Deadly start to 2016 for journalists
February 16, 2016, 10:45 am ADTLast Updated: February 17, 2016, 10:56 am
Eighteen journalists have been killed in the last 42 days. If this rate continues, 2016 could be the worst in a decade for journalist fatalities.
Data from the Canadian Journalists for Free Expression covers journalists killed in the field from 1996 to present.
CJFE criteria for counting journalist fatalities:
- The individual was reporting at the time of their death
- The individual’s death can be reliably linked to a history of threats in retribution for their reporting
- The individual is a foreign correspondent on assignment in another country and was in the situation which led to their death because of their work
- The individual was targeted for their profession
- The individual died while in detention for their reporting
- The individual died in captivity after being kidnapped for their reporting
In the map above you can see a topographical representation of deaths. More rings in one location means recurrent deaths year after year in that country. Smaller rings are older years. Bigger rings are more recent years.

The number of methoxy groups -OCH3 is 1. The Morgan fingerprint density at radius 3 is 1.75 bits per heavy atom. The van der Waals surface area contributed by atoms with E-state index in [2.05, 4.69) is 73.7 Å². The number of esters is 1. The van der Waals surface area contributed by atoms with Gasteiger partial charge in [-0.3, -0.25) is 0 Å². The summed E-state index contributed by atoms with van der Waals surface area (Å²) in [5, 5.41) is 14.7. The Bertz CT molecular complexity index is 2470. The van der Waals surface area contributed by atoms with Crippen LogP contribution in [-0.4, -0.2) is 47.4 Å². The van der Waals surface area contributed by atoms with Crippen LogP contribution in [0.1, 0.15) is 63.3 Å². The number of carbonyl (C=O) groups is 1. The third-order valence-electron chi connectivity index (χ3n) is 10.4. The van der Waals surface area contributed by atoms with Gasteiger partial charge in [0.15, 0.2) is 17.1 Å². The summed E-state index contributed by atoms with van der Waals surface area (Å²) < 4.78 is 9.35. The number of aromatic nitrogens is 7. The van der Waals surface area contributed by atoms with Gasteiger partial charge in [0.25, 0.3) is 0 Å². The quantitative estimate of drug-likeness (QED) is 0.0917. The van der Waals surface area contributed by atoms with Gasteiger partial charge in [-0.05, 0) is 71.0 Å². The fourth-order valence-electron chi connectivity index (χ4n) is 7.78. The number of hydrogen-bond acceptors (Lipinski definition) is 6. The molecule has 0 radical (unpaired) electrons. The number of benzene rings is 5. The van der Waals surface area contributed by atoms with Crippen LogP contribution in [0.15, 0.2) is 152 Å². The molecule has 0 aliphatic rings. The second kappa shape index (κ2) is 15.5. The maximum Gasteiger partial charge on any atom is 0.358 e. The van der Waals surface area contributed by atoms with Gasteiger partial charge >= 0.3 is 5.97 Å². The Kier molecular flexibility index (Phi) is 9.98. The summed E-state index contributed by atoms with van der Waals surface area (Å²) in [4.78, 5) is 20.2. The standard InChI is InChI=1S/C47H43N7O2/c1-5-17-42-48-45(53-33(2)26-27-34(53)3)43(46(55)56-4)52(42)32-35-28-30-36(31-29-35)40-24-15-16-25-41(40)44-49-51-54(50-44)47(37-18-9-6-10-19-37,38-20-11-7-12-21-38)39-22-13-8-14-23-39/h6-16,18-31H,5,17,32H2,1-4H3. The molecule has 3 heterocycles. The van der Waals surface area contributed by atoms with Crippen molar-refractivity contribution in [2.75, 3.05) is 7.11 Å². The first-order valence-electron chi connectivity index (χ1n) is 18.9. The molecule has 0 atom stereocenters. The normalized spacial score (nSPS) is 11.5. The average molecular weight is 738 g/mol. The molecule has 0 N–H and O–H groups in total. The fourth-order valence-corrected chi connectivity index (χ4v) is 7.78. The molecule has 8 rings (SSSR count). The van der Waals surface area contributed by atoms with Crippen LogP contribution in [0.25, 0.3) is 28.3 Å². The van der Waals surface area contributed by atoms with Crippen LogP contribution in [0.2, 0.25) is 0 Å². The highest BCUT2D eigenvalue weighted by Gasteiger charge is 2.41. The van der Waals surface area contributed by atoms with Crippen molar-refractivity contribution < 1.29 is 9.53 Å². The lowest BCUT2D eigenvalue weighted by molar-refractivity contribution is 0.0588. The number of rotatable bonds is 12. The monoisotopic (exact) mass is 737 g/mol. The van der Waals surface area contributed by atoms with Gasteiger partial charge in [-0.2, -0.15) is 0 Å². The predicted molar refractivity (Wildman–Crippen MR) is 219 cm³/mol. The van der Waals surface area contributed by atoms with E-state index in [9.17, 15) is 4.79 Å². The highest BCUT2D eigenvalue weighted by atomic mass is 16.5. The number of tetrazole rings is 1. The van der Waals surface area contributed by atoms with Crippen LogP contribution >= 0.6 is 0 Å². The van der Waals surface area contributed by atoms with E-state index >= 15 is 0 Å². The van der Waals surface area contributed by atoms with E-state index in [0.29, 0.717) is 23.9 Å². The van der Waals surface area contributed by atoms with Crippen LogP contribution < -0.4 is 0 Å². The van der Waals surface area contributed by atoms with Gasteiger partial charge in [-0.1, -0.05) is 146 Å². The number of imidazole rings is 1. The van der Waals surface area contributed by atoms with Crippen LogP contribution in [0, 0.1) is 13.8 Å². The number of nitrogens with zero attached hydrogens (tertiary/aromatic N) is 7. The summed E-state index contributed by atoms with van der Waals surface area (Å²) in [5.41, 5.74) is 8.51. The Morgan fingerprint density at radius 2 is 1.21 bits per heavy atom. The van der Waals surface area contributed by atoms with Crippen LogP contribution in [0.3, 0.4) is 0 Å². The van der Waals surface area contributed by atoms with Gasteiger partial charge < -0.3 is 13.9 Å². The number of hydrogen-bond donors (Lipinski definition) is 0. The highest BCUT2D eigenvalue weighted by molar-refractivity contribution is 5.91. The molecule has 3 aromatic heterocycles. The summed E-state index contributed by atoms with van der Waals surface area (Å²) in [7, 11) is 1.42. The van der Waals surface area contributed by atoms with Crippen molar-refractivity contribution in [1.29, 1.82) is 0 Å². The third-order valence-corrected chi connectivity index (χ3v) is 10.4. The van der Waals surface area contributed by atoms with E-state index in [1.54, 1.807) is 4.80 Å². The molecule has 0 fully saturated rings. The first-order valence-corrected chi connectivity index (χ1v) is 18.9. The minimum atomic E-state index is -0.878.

Seven of the 14 reporters killed in January died in a suicide bombing in Kabul, Afghanistan’s capital city, on Jan. 20 that killed seven employees of the Afghan TV station, Tolo TV and injured 26 other staff members. The Taliban said they targeted members of Tolo TV specifically, saying the network produced propaganda.
A little over a week later, Hajji Mohammad Zubair Khaksar, a correspondent for Nangarhar TV and Radio network was killed just east of Kabul.
In an interview with the New York Times, Najib Sharifi, director of the Afghan Journalists Safety Committee, said of the Taliban in Afghanistan, “This is going to be a very bloody year for journalists, in my view… This is the beginning of a war against the media.”
In comparison, in 2015 Syria was the deadliest country for journalists with seven journalists killed throughout the whole year.
Journalists killed by country over the last 10 years
The five most dangerous countries for journalists in the past 10 years
- Iraq (132 deaths)
- Philippines (80)
- Syria (76)
- Pakistan (75)
- Mexico (72)
Last August, Mexico City issued a law to help protect journalists. However, the three journalists killed in Mexico this year were all in Veracruz, which is largely regarded as one of the most dangerous places to be a journalist in Mexico.
Trends over the years